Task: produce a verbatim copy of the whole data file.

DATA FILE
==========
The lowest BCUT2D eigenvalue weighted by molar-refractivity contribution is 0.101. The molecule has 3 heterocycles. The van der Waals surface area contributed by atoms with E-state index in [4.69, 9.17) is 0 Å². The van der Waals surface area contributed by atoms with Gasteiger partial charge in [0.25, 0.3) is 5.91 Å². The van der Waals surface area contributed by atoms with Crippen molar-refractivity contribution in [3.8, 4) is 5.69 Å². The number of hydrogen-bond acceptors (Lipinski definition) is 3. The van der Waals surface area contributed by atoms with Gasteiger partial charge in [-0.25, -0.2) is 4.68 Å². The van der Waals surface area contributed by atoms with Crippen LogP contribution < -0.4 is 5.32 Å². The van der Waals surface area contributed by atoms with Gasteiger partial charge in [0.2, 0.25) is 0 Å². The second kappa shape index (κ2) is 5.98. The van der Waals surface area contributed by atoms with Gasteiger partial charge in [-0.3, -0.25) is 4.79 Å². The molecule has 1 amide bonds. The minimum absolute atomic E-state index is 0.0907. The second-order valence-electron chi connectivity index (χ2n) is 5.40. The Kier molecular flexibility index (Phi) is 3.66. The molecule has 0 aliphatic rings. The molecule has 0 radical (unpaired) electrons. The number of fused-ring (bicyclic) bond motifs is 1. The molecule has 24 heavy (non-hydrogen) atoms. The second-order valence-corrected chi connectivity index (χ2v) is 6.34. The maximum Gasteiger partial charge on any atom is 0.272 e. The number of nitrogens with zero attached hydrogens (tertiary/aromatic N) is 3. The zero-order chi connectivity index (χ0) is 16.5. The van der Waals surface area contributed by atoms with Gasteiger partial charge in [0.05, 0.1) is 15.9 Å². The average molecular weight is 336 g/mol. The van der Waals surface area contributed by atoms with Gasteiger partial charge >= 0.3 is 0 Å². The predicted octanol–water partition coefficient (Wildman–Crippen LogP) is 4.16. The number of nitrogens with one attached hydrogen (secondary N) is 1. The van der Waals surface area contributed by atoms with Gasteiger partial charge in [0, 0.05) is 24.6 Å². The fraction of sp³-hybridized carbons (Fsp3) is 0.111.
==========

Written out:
The lowest BCUT2D eigenvalue weighted by molar-refractivity contribution is 0.101. The molecule has 3 heterocycles. The van der Waals surface area contributed by atoms with E-state index in [4.69, 9.17) is 0 Å². The van der Waals surface area contributed by atoms with Gasteiger partial charge in [0.25, 0.3) is 5.91 Å². The van der Waals surface area contributed by atoms with Crippen molar-refractivity contribution in [3.8, 4) is 5.69 Å². The number of hydrogen-bond acceptors (Lipinski definition) is 3. The van der Waals surface area contributed by atoms with Gasteiger partial charge in [-0.25, -0.2) is 4.68 Å². The van der Waals surface area contributed by atoms with Crippen LogP contribution < -0.4 is 5.32 Å². The van der Waals surface area contributed by atoms with Gasteiger partial charge in [0.2, 0.25) is 0 Å². The second kappa shape index (κ2) is 5.98. The van der Waals surface area contributed by atoms with Gasteiger partial charge in [-0.3, -0.25) is 4.79 Å². The molecule has 1 amide bonds. The minimum absolute atomic E-state index is 0.0907. The second-order valence-electron chi connectivity index (χ2n) is 5.40. The Kier molecular flexibility index (Phi) is 3.66. The molecule has 0 aliphatic rings. The molecule has 0 radical (unpaired) electrons. The number of fused-ring (bicyclic) bond motifs is 1. The molecule has 24 heavy (non-hydrogen) atoms. The second-order valence-corrected chi connectivity index (χ2v) is 6.34. The maximum Gasteiger partial charge on any atom is 0.272 e. The number of nitrogens with zero attached hydrogens (tertiary/aromatic N) is 3. The zero-order chi connectivity index (χ0) is 16.5. The van der Waals surface area contributed by atoms with Gasteiger partial charge in [0.05, 0.1) is 15.9 Å². The average molecular weight is 336 g/mol. The van der Waals surface area contributed by atoms with Gasteiger partial charge >= 0.3 is 0 Å². The predicted octanol–water partition coefficient (Wildman–Crippen LogP) is 4.16. The number of nitrogens with one attached hydrogen (secondary N) is 1. The van der Waals surface area contributed by atoms with Gasteiger partial charge in [0, 0.05) is 24.6 Å². The fraction of sp³-hybridized carbons (Fsp3) is 0.111.